The March 3 working meeting between Mexico’s President Felipe Calderon and U.S. President Barack Obama loomed as a showdown over Mexico’s sputtering war against crime and increasingly prickly relations between Mexico and the U.S. The encounter, however, took a sunny turn when the two presidents agreed to focus on trade, regulation, and energy issues rather than come to dagger points over Mexico’s seemingly out-of-control crime war.
The presidents agreed on a plan to settle a long-standing dispute over a North American Free Trade Agreement (NAFTA) commitment to allow a limited number of Mexican-owned and -operated trucks—closely inspected and monitored—to drive on U.S. highways. The termination of a pilot program at the behest of the Teamsters union triggered a costly trade dispute and led to the imposition of $2.4 billion in Mexican tariffs.
Presidents Calderon and Obama also committed to regulatory cooperation, establishing a High Level Regulatory Cooperation, which looks considerably like a partial re-creation of President George W. Bush’s Security and Prosperity Partnership of North America, an initiative quietly axed by the Obama Administration.
The trucking decision provoked a convulsive response from the protectionist truckers union. It “caves in to business interests at the expense of the traveling public and American workers,” said International Brotherhood of Teamsters President Jim Hoffa.
On the crime front, President Obama mainly punted. The U.S., he said, “accepts our shared responsibility for the drug violence. So to combat the southbound flow of guns and money, we are screening all southbound rail cargo, seizing many more guns bound for Mexico and we are putting more gunrunners behind bars. And as part of our new drug control strategy, we are focused on reducing the demand for drugs through education, prevention and treatment.” Obama did not propose new ideas or additional resources or offer his personal involvement in the anti-drug effort.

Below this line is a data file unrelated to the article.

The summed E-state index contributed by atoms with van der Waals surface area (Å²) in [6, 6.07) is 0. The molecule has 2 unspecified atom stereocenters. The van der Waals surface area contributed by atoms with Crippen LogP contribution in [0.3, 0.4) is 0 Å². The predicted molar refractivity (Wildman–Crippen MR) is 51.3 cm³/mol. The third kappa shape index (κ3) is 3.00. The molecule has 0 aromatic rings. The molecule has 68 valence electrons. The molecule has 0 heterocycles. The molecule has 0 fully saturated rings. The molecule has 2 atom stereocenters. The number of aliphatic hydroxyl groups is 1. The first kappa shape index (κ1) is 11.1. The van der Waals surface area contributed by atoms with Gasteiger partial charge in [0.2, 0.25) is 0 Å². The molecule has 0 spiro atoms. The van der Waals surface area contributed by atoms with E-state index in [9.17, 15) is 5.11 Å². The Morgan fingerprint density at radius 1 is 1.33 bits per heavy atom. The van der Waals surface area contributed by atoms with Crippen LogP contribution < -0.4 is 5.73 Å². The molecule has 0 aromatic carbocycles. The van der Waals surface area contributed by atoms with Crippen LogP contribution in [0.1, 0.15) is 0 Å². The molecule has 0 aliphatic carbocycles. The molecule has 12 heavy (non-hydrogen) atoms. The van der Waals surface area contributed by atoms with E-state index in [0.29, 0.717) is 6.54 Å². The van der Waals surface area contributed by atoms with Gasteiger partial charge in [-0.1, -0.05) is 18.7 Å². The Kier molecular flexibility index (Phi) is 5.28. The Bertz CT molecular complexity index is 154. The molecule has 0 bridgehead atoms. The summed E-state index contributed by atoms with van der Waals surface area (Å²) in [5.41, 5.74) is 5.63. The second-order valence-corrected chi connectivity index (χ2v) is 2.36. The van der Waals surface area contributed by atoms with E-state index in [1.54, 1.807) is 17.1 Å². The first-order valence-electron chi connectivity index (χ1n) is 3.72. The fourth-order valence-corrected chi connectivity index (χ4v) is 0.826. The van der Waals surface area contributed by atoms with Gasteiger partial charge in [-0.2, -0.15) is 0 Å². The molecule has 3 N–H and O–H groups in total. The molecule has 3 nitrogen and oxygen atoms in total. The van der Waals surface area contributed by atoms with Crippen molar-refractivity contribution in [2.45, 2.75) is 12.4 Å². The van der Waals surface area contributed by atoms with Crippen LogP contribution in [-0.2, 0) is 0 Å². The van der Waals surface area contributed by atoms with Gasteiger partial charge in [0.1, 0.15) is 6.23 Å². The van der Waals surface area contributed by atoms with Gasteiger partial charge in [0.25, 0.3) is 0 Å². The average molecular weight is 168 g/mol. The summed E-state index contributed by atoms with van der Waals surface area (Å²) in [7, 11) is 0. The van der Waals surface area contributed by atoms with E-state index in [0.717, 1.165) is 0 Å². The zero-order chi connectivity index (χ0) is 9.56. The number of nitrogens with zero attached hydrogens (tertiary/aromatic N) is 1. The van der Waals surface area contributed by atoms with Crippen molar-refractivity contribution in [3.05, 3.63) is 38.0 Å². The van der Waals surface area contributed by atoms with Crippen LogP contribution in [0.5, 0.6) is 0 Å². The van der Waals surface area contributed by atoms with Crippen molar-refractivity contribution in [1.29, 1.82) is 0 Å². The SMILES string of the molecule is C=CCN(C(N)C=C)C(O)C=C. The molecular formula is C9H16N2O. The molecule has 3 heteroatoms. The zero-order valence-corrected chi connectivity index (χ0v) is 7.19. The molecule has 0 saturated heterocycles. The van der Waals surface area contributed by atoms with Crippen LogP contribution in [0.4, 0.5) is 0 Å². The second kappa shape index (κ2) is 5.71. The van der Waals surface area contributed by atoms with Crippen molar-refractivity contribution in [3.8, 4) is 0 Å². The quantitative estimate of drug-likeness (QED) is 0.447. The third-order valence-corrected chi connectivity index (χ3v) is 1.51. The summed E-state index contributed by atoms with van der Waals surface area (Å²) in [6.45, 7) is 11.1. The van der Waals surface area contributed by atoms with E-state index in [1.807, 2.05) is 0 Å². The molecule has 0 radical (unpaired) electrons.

In separate events, President Calderon attempted to drive home several points. U.S. drug demand helps drive criminal violence in Mexico. Calderon asked why the Obama Administration continues to open a backdoor for the Mexican transnational crime cartels through the spread of “medical marijuana” dispensaries and a general laxity toward drug usage. He urged the Administration to end its incoherent policy and either prosecute or “have the honesty” to legalize a measure that would do little to deter criminal behavior on either side of the border. On guns, he urged Americans not to “sell weapons to Mexican criminals,” a point tragically brought home when it was discovered that immigration agent Jaime Zapata, murdered by Mexican traffickers in Mexico on February 15, was the victim of a weapon acquired by illegal gunrunners in the U.S.
By partially deflecting media attention from the raging violence in Mexico and addressing other important but less contentious issues, the Presidents could claim a modest victory. Yet the shadow of a crime and drug war waged at two different speeds remains uppermost in the minds of Mexicans and many Americans.